Hill’s rapid rise to prominence despite her lack of legislative experience is not surprising to Darry Sragow, a longtime Democratic strategist based in California.

“The general view is that, coming in as a freshman in the House — all the more so because she’s not previously held elected office — you spend your first two years trying to find the restaurants,” Sragow said. “Times have changed, the world is different, seniority means less as time goes on. She’s been given significant responsibility and visibility from Day One, and that to me means that she’s impressive, that she’s respected.”

In her previous job, Hill operated on the other side of the legislative process — advocating measures to address homelessness, like Prop HHH, a ballot initiative to raise property taxes in Los Angeles to fund housing units for the homeless. It passed the same day Donald Trump won the presidency in 2016.

Those same issues have motivated her work so far in Congress. Along with two other House Democrats, Denny Heck of Washington and Ben McAdams of Utah, Hill helped found the New Democrats’ Housing Task Force, which aims to tackle America’s housing shortage.

“In the few short months we’ve been here, she’s earned the respect of her colleagues from across the political spectrum and is someone we see as a leader and a unifier,” McAdams said. “She has a bright future in the Congress because of her ability to bring people together and propose solutions.”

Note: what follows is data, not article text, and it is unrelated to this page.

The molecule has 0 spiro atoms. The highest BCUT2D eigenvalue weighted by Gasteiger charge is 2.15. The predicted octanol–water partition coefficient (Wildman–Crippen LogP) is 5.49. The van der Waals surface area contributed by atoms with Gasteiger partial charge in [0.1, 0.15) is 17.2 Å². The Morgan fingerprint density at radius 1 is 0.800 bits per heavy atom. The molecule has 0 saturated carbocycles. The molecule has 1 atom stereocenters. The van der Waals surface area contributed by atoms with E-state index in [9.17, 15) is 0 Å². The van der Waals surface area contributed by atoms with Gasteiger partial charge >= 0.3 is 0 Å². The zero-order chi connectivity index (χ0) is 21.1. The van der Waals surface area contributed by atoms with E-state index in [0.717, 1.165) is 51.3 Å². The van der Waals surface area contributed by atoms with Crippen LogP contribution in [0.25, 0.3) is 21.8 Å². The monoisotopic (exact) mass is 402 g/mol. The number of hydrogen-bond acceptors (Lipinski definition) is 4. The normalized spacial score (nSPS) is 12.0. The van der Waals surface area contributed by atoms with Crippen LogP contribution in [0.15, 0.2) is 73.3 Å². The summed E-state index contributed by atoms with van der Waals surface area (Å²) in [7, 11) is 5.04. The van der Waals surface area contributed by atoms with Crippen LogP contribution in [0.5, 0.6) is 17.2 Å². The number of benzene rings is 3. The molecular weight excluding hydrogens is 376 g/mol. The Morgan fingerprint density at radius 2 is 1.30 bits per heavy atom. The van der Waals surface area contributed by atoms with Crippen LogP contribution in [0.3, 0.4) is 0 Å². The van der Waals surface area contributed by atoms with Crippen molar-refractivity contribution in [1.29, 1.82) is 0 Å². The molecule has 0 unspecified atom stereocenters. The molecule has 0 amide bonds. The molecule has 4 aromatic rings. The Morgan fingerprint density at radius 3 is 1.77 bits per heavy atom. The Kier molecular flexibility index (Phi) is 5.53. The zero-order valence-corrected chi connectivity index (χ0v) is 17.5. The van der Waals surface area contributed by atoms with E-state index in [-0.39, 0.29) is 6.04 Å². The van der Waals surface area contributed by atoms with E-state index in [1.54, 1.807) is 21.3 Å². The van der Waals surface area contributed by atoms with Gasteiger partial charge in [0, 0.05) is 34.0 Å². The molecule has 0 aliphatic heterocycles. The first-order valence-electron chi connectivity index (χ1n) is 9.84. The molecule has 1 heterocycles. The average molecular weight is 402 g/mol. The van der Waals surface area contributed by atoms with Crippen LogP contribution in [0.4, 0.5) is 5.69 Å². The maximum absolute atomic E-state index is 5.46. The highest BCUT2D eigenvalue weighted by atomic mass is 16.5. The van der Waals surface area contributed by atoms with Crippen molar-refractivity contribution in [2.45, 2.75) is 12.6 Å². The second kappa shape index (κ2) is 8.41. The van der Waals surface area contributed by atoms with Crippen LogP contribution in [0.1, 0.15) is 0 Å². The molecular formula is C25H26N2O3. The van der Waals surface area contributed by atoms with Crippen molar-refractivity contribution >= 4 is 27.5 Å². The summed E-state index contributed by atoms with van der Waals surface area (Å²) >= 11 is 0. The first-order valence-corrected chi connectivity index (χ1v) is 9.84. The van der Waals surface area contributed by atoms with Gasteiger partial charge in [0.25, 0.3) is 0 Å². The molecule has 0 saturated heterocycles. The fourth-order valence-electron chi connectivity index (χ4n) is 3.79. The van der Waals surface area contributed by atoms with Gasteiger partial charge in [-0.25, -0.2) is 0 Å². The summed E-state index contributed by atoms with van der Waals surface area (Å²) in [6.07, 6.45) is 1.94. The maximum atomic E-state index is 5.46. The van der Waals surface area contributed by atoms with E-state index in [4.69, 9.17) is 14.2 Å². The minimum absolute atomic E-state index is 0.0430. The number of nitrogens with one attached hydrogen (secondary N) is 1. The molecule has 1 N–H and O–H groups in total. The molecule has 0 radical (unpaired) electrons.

Hill is careful to acknowledge the difficulties of operating in a divided government. She refuses to make sweeping promises to her constituents about revolutionizing health care or ending the influence of money in politics, because objectives like that are all but impossible while Republicans hold the Senate and the White House.

She’s happy to tout smaller wins, like successfully offering amendments to the annual defense authorization bill to help California house its homeless population and to extend the legal protections from workplace harassment and discrimination for federal employees to interns and applicants for internships.

“Showing incremental progress, I think actually does mean something to people — it’s often written off because it’s not big and sexy,” she said.